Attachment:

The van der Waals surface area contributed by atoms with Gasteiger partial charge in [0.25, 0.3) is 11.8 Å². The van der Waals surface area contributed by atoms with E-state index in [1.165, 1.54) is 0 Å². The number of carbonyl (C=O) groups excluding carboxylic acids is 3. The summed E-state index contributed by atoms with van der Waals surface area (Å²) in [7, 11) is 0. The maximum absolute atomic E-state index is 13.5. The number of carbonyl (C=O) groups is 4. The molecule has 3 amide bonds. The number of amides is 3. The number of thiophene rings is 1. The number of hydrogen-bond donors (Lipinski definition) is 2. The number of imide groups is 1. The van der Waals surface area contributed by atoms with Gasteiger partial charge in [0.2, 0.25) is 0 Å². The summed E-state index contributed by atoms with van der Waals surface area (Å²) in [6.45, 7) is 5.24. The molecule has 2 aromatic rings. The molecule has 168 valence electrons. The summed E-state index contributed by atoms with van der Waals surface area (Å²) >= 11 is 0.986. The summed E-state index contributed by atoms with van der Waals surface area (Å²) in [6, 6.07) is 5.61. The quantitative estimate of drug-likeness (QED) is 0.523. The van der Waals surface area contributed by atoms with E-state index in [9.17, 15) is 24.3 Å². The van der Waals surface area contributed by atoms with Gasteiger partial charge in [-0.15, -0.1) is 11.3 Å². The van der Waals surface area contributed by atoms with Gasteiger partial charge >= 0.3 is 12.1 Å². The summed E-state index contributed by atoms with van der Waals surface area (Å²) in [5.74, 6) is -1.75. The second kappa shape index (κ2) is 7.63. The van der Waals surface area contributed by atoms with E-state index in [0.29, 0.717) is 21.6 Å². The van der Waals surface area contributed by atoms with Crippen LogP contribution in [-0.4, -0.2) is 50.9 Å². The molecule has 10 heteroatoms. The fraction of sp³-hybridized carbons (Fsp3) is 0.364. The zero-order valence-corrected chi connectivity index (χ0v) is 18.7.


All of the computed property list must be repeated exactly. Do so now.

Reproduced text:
The van der Waals surface area contributed by atoms with Gasteiger partial charge in [0.25, 0.3) is 11.8 Å². The van der Waals surface area contributed by atoms with E-state index in [1.165, 1.54) is 0 Å². The number of carbonyl (C=O) groups excluding carboxylic acids is 3. The summed E-state index contributed by atoms with van der Waals surface area (Å²) in [7, 11) is 0. The maximum absolute atomic E-state index is 13.5. The number of carbonyl (C=O) groups is 4. The molecule has 3 amide bonds. The number of amides is 3. The number of thiophene rings is 1. The number of hydrogen-bond donors (Lipinski definition) is 2. The number of imide groups is 1. The van der Waals surface area contributed by atoms with Gasteiger partial charge in [0.2, 0.25) is 0 Å². The summed E-state index contributed by atoms with van der Waals surface area (Å²) in [6.45, 7) is 5.24. The molecule has 2 aromatic rings. The molecule has 168 valence electrons. The summed E-state index contributed by atoms with van der Waals surface area (Å²) >= 11 is 0.986. The summed E-state index contributed by atoms with van der Waals surface area (Å²) in [6, 6.07) is 5.61. The quantitative estimate of drug-likeness (QED) is 0.523. The van der Waals surface area contributed by atoms with E-state index in [9.17, 15) is 24.3 Å². The van der Waals surface area contributed by atoms with Gasteiger partial charge in [-0.15, -0.1) is 11.3 Å². The van der Waals surface area contributed by atoms with Gasteiger partial charge >= 0.3 is 12.1 Å². The summed E-state index contributed by atoms with van der Waals surface area (Å²) in [5.74, 6) is -1.75. The second kappa shape index (κ2) is 7.63. The van der Waals surface area contributed by atoms with E-state index in [0.29, 0.717) is 21.6 Å². The van der Waals surface area contributed by atoms with Crippen LogP contribution in [-0.4, -0.2) is 50.9 Å². The molecule has 10 heteroatoms. The fraction of sp³-hybridized carbons (Fsp3) is 0.364. The zero-order valence-corrected chi connectivity index (χ0v) is 18.7.